# Computing Padé Approximation with Maxima

Computationally intensive software programs can have a sharp performance profile. What I mean with sharp profile is that, there might be a couple of functions which are most time consuming. Very often such expensive functions are trigonometric functions. A way to increase performance is by use of approximations for trigonometric function. There is a trade of between speed and accuracy. Typically, with a loss of precision in the 3rd decimal place it is possible to increase the speed of the trigonometric functions by 2 to 3 times. Here at CERN, my project is to optimize performance of AliRoot. I have been using tools like valgrind etc to generate a performance profile. More details on that can be found on my previous blog post here. After analysing the performance profile, it was found that the arctan function was called 5 billion times in a typical run and consumed about 5% of the running time. Thus, I am trying to approximate the arctan function and get a speedup. Rest of this post explains the Padé approximations in general and how it can be computed on a CAS (Computer Algebra System) like Maxima. My analysis and design of Padé approximation for arctan function is not covered in this post. I shall put that up too soon.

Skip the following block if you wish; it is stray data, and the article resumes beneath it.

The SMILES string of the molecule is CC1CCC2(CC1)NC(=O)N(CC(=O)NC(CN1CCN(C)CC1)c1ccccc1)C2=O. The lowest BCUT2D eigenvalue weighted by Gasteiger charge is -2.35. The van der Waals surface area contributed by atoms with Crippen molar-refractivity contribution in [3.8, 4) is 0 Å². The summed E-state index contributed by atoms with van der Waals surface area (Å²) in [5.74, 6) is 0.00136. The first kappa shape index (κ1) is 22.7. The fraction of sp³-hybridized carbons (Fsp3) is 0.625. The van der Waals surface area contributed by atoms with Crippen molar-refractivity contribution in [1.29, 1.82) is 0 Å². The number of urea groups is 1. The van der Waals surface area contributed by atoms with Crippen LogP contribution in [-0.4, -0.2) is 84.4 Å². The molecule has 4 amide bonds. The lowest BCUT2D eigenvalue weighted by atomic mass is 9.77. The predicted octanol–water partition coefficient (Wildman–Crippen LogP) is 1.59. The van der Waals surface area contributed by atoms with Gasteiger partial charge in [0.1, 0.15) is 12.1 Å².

Padé approximations are rational polynomial approximations derived typically from a Taylor series expansion. In simplistic terms the infinite terms of a Taylor series are made into a polynomial rational function (ie. polynomial over a polynomial). Just for the reader to get a practical feel of this, follows next is a approximation of sine function with polynomials of degree 2.   There is an excellent tutorial which explains all the mathematical details to derive the coefficients of the approximating polynomials. It explains with an example how the approximating polynomials are derived. The article on Pade Approximation can be downloaded from Here.